In large companies with tens or hundreds of thousands of people who report up to the person in charge, communication is essential, especially when one is trying to change how an organization works. This is one of the areas where Johnson was faulted for being too bold and not communicating enough, prohibiting the team from realizing his mission. Brett didn’t have any major missteps in this department when it came to public communication, but the way his tenure ended shows that he wasn’t able to convince the board or those beneath him that his proposed path forward held promise. The paradox of leadership is that the leader is doing close to none of the work involved in actualizing his or her vision—it takes an army of people beneath him or her to carry it out. If they aren’t on board, it doesn’t matter how good the plan is.


Time is one of the most important factors and where public companies or debt-ridden private ones run into huge problems. Turning around a company like J.Crew, with almost 600 stores and 10,000 employees, or like JCPenney, with 900 stores and nearly 100,000 employees is a feat. Everything takes more time and is met by more resistance, which, in turn, requires more patience on the board level to see improvements. Add hundreds of millions of dollars of soon-to-be-due debt (J.Crew) or a tanking stock price (JCPenney) and the problem compounds while runway decreases, hindering the turnaround process.

In both cases, neither leader had enough time to enact his plans. J.Crew only just started to see rising sales—over a year after Brett took the helm—while JCPenney lost almost $5 billion in sales in the three years Johnson was at the forefront.

What founder Michael Dell has done in the past few years for his eponymous technology company offers an alternative path. Dell, which was a public company, announced in 2013 that it would go ahead with a $24.4 billion leveraged buyout deal to take the company private, which gave it more time and leeway to rebuild the business outside of the public spotlight. This summer, the company said it plans to return to the public markets via a complicated deal that won’t require it to IPO, but would value the company at between $60-$70 billion—more than two times its value in the buyout. In the past few years, Dell has transformed from a computer hardware maker to one that aims to sell businesses a range of IT services, including hardware and software. Since the buyout in 2013, revenue has increased from $57 billion to $78 billion in 2018. While it’s too soon to know if this will all work out in the long term (and there is a lot of complexity in Dell’s deal to return to the public markets), the point stands that sometimes one has to get out of the spotlight to make the changes necessary to survival.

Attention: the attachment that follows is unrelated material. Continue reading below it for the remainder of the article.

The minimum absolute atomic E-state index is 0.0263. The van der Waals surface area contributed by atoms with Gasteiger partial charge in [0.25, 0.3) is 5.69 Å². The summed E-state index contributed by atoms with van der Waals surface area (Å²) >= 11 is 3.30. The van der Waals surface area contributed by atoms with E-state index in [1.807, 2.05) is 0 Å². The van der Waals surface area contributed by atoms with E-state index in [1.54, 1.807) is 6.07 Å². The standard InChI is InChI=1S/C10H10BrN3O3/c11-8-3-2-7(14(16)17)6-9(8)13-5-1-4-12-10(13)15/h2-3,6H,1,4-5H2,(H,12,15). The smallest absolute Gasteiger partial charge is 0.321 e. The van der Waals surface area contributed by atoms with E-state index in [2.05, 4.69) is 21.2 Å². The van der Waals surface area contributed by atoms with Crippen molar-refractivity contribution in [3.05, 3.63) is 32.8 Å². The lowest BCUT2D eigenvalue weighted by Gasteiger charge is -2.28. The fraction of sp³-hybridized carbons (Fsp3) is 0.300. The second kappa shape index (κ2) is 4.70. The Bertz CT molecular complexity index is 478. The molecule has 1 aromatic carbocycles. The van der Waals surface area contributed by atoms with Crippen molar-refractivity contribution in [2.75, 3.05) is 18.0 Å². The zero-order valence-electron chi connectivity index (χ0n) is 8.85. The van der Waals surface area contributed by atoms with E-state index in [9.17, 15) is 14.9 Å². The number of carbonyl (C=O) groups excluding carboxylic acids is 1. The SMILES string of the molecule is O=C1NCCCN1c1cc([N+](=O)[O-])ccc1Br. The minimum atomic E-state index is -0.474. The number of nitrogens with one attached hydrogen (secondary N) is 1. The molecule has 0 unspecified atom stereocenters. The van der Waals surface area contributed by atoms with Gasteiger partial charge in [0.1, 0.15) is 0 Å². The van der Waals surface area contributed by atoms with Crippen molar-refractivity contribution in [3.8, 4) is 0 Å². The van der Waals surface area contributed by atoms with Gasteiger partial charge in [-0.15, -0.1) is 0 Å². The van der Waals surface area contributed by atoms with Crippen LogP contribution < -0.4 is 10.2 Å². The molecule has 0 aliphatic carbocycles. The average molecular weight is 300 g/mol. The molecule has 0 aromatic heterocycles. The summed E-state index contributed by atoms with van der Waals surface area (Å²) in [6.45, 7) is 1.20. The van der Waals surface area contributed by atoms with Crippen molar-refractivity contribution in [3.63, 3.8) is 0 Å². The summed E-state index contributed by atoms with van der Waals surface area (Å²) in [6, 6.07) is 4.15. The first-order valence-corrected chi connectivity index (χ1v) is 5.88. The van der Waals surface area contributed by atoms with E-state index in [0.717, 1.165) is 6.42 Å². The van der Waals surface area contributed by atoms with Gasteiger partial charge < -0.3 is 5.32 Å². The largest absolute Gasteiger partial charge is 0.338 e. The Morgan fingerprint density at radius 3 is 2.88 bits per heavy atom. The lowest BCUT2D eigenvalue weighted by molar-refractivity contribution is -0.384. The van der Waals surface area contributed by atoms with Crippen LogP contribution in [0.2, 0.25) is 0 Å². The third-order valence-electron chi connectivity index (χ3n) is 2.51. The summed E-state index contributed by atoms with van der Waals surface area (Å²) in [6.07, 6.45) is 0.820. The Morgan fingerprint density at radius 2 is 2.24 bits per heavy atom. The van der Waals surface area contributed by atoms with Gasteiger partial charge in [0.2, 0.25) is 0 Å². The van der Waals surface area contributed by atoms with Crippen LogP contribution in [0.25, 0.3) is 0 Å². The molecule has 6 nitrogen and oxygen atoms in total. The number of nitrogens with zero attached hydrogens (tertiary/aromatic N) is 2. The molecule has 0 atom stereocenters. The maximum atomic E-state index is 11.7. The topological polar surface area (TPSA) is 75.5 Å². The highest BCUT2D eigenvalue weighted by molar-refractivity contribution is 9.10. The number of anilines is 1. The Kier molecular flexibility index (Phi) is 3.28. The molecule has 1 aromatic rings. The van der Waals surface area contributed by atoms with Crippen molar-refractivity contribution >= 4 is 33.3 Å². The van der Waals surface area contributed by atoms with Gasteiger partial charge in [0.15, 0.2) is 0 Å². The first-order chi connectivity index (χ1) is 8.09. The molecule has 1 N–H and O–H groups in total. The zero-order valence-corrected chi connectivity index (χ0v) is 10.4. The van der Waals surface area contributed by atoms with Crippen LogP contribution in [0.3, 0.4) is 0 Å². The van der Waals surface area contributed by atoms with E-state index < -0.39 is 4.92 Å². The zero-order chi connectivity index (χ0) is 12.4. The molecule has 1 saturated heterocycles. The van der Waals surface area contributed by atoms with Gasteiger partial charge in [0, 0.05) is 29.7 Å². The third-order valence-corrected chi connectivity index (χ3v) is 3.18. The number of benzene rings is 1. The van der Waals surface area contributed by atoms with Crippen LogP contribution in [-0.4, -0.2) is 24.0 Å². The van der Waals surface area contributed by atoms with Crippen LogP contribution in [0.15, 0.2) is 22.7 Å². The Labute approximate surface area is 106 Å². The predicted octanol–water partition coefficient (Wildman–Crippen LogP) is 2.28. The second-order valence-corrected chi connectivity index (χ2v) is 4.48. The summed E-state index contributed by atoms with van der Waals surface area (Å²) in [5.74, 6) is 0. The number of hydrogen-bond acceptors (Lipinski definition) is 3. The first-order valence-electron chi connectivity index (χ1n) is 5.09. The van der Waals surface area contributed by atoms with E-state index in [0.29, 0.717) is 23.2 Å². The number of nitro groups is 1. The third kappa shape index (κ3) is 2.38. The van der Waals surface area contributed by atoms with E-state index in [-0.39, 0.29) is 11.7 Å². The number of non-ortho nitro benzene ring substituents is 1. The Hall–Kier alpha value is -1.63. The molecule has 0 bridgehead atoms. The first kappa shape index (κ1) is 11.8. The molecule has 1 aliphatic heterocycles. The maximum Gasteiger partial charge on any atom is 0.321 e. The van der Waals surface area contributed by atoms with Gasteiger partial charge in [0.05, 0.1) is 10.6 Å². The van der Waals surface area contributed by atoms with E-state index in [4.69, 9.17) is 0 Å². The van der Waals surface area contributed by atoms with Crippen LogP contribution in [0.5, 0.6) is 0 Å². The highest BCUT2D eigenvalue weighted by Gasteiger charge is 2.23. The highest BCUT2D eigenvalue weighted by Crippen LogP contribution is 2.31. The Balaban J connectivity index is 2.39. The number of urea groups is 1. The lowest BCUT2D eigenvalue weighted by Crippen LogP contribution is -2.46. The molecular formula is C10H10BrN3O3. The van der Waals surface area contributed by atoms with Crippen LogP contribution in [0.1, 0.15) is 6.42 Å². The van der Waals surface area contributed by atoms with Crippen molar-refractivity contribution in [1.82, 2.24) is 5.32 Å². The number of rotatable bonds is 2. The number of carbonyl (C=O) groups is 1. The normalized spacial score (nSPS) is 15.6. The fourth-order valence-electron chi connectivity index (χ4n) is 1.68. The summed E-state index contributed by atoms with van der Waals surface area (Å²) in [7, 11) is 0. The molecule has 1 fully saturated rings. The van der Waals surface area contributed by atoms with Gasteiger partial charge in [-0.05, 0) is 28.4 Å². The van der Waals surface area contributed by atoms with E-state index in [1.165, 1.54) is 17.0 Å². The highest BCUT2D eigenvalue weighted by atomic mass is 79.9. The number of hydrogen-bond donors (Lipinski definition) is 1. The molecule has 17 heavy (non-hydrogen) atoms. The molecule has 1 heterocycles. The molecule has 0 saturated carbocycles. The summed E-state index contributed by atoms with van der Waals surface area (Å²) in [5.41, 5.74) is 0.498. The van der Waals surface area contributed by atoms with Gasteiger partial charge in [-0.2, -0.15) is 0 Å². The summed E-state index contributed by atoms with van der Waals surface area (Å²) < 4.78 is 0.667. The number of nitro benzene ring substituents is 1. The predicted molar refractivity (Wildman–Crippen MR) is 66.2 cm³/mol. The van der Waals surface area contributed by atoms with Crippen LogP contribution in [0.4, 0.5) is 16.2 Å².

The same goes for Angela Ahrendts tenure at Burberry, where she took over a brand that has mass-market licenses (at the time, the brand had 23) and restored the luxury DNA of the brand while bringing it into the digital age. Between 2006 and 2012, Ahrendts pushed the brand up market and diversified beyond Burberry’s check-pattern aesthetic, while also bringing fragrance and beauty product licenses back under corporate control. The company went from under £800 million in revenue to around £2 billion by the time she left. Ahrendts had the luxury of time to implement her efforts, possibly because the market was different at the time and investors (the brand is publicly traded) had more patience back then, or because it’s easier to bring a brand up market for wealthier customers than it is to bring it down market, like J.Crew is trying to do now. As further proof of the small world of retail, Ahrendts now leads Apple’s global retail efforts.   

Going Forward

At the end of the day, the success of potential turnaround is an alchemy of factors. But while they are some of the hardest feats to pull off in the business world, they are possible—Apple, Best Buy, Marvel and Lego show that it can happen.

Even so, boards that are tasked with the fiduciary duty of the company they serve should be doing everything in their power to see turnaround efforts through—and patience is a must for everyone involved. The goal should be optimize for the false negative (trying something, even though it might not work) versus the false positive (not trying something, which means you will never know if it could have worked). After all, going back to the same blueprint—as JCPenney did and as J.Crew will likely do—and expecting different results is a fool’s errand.

J.Crew and JCPenney are cautionary tales about what happens with a lot of ambition and not enough time. Hopefully the next turnaround effort for a company going through challenging times will heed lessons from Brett and Johnson’s tenures, and come out better on the other side. Otherwise, the company will join the graveyard of failed turnaround efforts.